Rhiann Wynn-Nolet and Kristina Perez for hosting, and everyone else ... consider yourselves invited to join the blog hop fun!
Growing up, I was indifferent to history. I didn't hate it, but it certainly wasn't my favorite or best subject, either. Even as a young adult, I kind of rolled my eyes at people who got really into genealogy. I preferred to live in the present.
Then I had children, and everything changed.
Seven years into my motherhood journey, I can't say that I'm a history buff by any sense of the word. But I am a passionate student of the past. I want my children to love history. I want them to be able to make connections. I don't care if they know what year Columbus crossed the ocean blue, but I do want them to know what chain of events were put into place by that trans-Atlantic crossing. I don't care if my kids can name the signers of the Declaration of Independence, but I want them to know what our founding fathers were risking when they stuck out their necks and made history back in 1776.
If I'm not taking responsibility for my children's history education, who will? Do I want my kids to know the real Jamestown story, or am I just going to pop in Pocahontas and hope they learn a little bit of truth? How many US citizens do you know who never learned about the internment of all the Japanese-Americans on the West Coast during World War Two? Or who learn about the Pilgrim's brave passage every Thanksgiving but never realize how the Mayflower's landing impacted hundreds of thousands of Native Americans? If we're not careful, our kids are going to learn a twisted version of history, nicely edited and spliced to ignore the unsavory aspects.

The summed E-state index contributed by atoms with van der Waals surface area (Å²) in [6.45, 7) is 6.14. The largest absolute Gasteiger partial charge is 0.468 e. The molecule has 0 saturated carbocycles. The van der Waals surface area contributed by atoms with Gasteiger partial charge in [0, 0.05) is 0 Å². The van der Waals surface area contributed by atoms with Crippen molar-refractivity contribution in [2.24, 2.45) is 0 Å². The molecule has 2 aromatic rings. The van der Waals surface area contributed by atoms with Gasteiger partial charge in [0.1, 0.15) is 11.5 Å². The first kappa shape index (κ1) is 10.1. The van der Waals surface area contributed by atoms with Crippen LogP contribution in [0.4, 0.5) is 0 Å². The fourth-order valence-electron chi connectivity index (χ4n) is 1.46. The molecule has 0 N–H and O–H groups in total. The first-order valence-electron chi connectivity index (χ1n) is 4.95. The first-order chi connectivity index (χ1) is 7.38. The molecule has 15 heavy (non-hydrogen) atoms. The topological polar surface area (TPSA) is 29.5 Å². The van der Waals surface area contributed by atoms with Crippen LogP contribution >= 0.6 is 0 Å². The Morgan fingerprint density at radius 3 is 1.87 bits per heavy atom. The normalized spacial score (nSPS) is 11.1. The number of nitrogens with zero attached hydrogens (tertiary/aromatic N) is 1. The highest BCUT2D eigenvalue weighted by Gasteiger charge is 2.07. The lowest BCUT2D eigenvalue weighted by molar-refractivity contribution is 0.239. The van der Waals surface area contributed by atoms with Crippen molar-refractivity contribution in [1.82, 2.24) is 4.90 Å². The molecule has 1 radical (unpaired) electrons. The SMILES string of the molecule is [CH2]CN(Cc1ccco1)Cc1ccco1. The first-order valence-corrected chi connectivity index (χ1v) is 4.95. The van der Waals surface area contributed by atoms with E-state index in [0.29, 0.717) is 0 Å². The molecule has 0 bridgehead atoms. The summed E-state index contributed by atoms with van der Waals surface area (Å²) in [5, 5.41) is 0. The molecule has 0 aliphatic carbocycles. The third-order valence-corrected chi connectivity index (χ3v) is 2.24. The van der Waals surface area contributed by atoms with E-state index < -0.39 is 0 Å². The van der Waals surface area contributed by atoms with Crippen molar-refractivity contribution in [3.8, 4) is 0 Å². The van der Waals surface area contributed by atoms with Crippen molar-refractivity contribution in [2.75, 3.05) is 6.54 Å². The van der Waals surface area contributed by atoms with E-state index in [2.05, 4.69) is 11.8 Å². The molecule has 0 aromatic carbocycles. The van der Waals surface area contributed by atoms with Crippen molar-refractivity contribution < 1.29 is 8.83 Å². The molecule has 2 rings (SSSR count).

If I never had children of my own, I probably would have never fully understood the importance of history education. I hope to remain an avid student of the past for the rest of my life, and I hope that my new chapter book series for kids helps inspire a whole new generation of history enthusiasts. (See alanaterry.com/topaz to see how book sales are raising funds to help preserve history for years to come.)
Random Fact #17: All four of my paternal great-grandparents were born in Japan.